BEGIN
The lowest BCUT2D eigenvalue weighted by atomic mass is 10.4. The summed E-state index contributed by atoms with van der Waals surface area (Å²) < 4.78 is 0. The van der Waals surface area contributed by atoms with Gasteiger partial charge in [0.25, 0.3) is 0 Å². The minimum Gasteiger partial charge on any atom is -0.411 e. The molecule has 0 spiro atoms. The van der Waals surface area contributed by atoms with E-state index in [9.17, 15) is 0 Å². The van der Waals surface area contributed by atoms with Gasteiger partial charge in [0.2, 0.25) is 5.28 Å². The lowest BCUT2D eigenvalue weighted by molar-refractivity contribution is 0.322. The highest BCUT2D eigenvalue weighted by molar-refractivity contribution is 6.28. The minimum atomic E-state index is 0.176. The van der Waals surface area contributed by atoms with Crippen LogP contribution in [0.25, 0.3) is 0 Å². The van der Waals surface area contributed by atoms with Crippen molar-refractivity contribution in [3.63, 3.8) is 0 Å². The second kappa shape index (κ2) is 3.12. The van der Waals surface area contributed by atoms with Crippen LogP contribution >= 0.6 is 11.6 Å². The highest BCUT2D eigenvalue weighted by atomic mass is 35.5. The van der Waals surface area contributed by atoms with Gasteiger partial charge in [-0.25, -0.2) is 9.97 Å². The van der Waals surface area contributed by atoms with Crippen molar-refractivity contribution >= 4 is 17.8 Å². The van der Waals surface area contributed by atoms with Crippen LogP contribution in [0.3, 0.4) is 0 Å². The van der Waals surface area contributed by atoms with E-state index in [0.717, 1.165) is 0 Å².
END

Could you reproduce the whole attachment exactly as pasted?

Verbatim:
The lowest BCUT2D eigenvalue weighted by atomic mass is 10.4. The summed E-state index contributed by atoms with van der Waals surface area (Å²) < 4.78 is 0. The van der Waals surface area contributed by atoms with Gasteiger partial charge in [0.25, 0.3) is 0 Å². The minimum Gasteiger partial charge on any atom is -0.411 e. The molecule has 0 spiro atoms. The van der Waals surface area contributed by atoms with E-state index in [9.17, 15) is 0 Å². The van der Waals surface area contributed by atoms with Gasteiger partial charge in [0.2, 0.25) is 5.28 Å². The lowest BCUT2D eigenvalue weighted by molar-refractivity contribution is 0.322. The highest BCUT2D eigenvalue weighted by molar-refractivity contribution is 6.28. The minimum atomic E-state index is 0.176. The van der Waals surface area contributed by atoms with Crippen LogP contribution in [0.25, 0.3) is 0 Å². The van der Waals surface area contributed by atoms with Crippen molar-refractivity contribution in [3.63, 3.8) is 0 Å². The second kappa shape index (κ2) is 3.12. The van der Waals surface area contributed by atoms with Crippen LogP contribution >= 0.6 is 11.6 Å². The highest BCUT2D eigenvalue weighted by atomic mass is 35.5. The van der Waals surface area contributed by atoms with Gasteiger partial charge in [-0.25, -0.2) is 9.97 Å². The van der Waals surface area contributed by atoms with Crippen molar-refractivity contribution >= 4 is 17.8 Å². The van der Waals surface area contributed by atoms with Crippen LogP contribution in [0.3, 0.4) is 0 Å². The van der Waals surface area contributed by atoms with E-state index in [0.717, 1.165) is 0 Å².